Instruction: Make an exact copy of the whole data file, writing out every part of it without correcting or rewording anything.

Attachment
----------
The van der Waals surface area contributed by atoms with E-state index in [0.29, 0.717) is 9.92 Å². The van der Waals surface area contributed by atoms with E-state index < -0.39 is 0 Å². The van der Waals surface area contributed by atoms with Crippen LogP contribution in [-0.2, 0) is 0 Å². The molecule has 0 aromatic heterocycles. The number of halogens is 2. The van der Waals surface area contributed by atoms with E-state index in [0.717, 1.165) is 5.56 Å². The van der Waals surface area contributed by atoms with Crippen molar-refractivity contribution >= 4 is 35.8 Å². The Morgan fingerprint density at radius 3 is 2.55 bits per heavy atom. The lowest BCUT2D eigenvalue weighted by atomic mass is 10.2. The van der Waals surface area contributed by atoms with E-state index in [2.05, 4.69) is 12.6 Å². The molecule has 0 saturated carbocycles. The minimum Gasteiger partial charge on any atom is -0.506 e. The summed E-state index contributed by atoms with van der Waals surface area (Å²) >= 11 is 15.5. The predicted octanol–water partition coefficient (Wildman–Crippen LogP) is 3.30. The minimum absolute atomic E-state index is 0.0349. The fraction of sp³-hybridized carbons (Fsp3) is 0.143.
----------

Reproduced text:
The van der Waals surface area contributed by atoms with E-state index in [0.29, 0.717) is 9.92 Å². The van der Waals surface area contributed by atoms with E-state index < -0.39 is 0 Å². The van der Waals surface area contributed by atoms with Crippen LogP contribution in [-0.2, 0) is 0 Å². The molecule has 0 aromatic heterocycles. The number of halogens is 2. The van der Waals surface area contributed by atoms with E-state index in [0.717, 1.165) is 5.56 Å². The van der Waals surface area contributed by atoms with Crippen molar-refractivity contribution >= 4 is 35.8 Å². The Morgan fingerprint density at radius 3 is 2.55 bits per heavy atom. The lowest BCUT2D eigenvalue weighted by atomic mass is 10.2. The van der Waals surface area contributed by atoms with E-state index in [2.05, 4.69) is 12.6 Å². The molecule has 0 saturated carbocycles. The minimum Gasteiger partial charge on any atom is -0.506 e. The summed E-state index contributed by atoms with van der Waals surface area (Å²) >= 11 is 15.5. The predicted octanol–water partition coefficient (Wildman–Crippen LogP) is 3.30. The minimum absolute atomic E-state index is 0.0349. The fraction of sp³-hybridized carbons (Fsp3) is 0.143.